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Title: Fostering impact-orientated interdisciplinary collaboration between design and care
Author: Wilkinson, Andrea
Hendriks, Niels
Branco, Rita Maldonado
Keywords: Inter-disciplinary research
Issue Date: 17-Oct-2022
Abstract: Design can be defined as a practice (leading to artefacts and services) as well as a way to research but it also can be used to describe a way to look at the world (design thinking) (Bannon and Ehn 2012; Kimbell 2011). As an approach, design has been highlighted as a way to innovate within ill-structured problems (so-called wicked problems)(Rittel and Webber 1973) such as healthcare (Patrício et al. 2020). Within this, the authors position themselves on the continuum between design and dementia that began to emerge in the 1980s and aligned to the paradigm shift taking place in dementia care; from a purely biomedical model towards a psychosocial-oriented approach that included recognizing the influence of the designed environment (Zeisel et al. 2020). Parallel to care’s person-centered-care approach (Kitwood 1988), was design’s shift toward being more human-centered and inclusive (Roth 1999)​​. There are challenges, however, when design collaborates with professional care partners. Care’s full participation is sometimes ‘hindered’ by aspects related to design (such as academic jargon, time management, etc.) (Hendriks et al. 2017). When looking to move forward, the rules of engagement for collaboration need to be defined. It must resolve these issues but also consider the means to bridge similar challenges when working with other domains such as health policy making, care economics, human resources, logistics, etc. Based on initial research into the intersection of these different domains, this paper identifies the challenges that come with these cross-discipline, impact-orientated collaborations in terms of the expectations, methodology, processes, organisational structures, and visions of impact from non-design partners in these projects. It reflects upon the inclusion of these non-design partners in design-orientated projects and offers a series of considerations as a means to better prepare and enhance impactful collaboration within care between design and other necessary domains.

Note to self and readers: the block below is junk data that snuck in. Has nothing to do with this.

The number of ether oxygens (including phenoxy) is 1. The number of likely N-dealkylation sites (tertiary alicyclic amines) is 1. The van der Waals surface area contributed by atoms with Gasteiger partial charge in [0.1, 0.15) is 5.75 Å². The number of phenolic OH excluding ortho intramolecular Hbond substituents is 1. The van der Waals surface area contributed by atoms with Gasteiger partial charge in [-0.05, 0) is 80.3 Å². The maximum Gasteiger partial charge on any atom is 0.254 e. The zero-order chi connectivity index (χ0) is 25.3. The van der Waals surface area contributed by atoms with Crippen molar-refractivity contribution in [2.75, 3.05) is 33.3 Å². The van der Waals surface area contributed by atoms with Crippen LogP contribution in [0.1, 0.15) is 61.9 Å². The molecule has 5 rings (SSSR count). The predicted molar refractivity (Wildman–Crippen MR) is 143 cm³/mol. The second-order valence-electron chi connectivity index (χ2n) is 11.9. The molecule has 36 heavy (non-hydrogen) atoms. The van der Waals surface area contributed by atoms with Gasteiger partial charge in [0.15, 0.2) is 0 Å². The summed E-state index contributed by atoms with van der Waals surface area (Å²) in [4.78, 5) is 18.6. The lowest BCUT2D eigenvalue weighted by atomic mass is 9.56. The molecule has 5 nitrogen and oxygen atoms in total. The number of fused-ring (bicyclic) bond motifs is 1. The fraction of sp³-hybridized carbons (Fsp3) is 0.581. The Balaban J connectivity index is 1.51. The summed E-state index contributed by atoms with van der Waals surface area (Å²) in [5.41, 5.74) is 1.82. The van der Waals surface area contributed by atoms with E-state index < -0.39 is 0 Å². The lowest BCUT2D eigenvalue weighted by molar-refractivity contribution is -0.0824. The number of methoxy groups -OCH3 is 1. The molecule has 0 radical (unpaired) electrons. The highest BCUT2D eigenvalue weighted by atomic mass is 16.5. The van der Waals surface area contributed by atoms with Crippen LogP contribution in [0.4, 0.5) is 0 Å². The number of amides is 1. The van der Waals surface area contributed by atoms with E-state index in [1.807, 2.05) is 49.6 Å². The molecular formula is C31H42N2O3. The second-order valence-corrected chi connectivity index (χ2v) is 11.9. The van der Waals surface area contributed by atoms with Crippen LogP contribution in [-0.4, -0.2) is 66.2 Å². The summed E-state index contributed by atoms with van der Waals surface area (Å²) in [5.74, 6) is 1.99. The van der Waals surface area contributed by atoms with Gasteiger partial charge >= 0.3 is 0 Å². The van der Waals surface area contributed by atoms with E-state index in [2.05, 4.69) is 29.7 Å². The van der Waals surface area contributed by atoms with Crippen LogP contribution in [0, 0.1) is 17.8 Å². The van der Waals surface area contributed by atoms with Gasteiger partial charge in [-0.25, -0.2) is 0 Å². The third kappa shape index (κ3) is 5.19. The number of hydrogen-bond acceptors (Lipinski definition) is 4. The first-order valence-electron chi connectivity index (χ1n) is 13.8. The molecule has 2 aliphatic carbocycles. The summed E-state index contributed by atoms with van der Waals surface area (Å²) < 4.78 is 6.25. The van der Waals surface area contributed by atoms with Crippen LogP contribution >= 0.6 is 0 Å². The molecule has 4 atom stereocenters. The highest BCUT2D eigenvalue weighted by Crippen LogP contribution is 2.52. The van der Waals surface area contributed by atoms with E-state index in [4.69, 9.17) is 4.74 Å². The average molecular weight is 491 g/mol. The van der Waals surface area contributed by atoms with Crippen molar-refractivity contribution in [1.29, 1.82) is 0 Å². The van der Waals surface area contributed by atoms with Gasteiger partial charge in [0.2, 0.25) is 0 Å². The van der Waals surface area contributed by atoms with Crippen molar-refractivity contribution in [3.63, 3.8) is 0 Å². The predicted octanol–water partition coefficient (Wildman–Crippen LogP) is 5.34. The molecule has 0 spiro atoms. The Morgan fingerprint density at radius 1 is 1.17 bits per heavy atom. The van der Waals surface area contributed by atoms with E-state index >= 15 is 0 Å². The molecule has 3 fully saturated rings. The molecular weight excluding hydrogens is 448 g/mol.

Peer review: no
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